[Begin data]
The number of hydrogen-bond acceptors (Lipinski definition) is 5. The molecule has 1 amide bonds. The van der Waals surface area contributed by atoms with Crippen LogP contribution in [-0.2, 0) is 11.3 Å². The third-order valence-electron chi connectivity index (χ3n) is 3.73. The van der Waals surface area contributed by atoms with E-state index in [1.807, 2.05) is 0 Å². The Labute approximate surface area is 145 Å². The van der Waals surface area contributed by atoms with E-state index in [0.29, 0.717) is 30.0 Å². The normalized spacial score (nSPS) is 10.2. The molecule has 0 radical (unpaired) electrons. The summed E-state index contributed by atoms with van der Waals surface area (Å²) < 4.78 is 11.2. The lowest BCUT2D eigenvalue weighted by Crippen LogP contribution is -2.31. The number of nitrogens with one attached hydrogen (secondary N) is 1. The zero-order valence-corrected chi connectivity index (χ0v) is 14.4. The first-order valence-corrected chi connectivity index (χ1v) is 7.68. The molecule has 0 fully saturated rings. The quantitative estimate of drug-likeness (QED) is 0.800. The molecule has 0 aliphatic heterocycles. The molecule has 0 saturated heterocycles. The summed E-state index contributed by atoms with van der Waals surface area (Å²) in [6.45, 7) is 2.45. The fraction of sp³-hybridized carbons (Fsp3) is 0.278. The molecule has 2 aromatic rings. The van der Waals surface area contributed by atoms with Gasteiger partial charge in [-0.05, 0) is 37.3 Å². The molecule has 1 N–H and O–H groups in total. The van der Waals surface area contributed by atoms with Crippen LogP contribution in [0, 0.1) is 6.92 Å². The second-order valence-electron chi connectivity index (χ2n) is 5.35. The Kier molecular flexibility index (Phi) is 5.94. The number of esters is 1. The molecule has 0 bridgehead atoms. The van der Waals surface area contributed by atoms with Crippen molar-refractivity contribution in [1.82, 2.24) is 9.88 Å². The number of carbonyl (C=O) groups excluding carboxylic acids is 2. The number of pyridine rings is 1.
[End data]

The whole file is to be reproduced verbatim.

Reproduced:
The number of hydrogen-bond acceptors (Lipinski definition) is 5. The molecule has 1 amide bonds. The van der Waals surface area contributed by atoms with Crippen LogP contribution in [-0.2, 0) is 11.3 Å². The third-order valence-electron chi connectivity index (χ3n) is 3.73. The van der Waals surface area contributed by atoms with E-state index in [1.807, 2.05) is 0 Å². The Labute approximate surface area is 145 Å². The van der Waals surface area contributed by atoms with E-state index in [0.29, 0.717) is 30.0 Å². The normalized spacial score (nSPS) is 10.2. The molecule has 0 radical (unpaired) electrons. The summed E-state index contributed by atoms with van der Waals surface area (Å²) < 4.78 is 11.2. The lowest BCUT2D eigenvalue weighted by Crippen LogP contribution is -2.31. The number of nitrogens with one attached hydrogen (secondary N) is 1. The zero-order valence-corrected chi connectivity index (χ0v) is 14.4. The first-order valence-corrected chi connectivity index (χ1v) is 7.68. The molecule has 0 fully saturated rings. The quantitative estimate of drug-likeness (QED) is 0.800. The molecule has 0 aliphatic heterocycles. The molecule has 0 saturated heterocycles. The summed E-state index contributed by atoms with van der Waals surface area (Å²) in [6.45, 7) is 2.45. The fraction of sp³-hybridized carbons (Fsp3) is 0.278. The molecule has 2 aromatic rings. The van der Waals surface area contributed by atoms with Gasteiger partial charge in [-0.05, 0) is 37.3 Å². The molecule has 1 N–H and O–H groups in total. The van der Waals surface area contributed by atoms with Crippen LogP contribution in [0, 0.1) is 6.92 Å². The second-order valence-electron chi connectivity index (χ2n) is 5.35. The Kier molecular flexibility index (Phi) is 5.94. The number of esters is 1. The molecule has 0 bridgehead atoms. The van der Waals surface area contributed by atoms with Crippen molar-refractivity contribution in [1.82, 2.24) is 9.88 Å². The number of carbonyl (C=O) groups excluding carboxylic acids is 2. The number of pyridine rings is 1.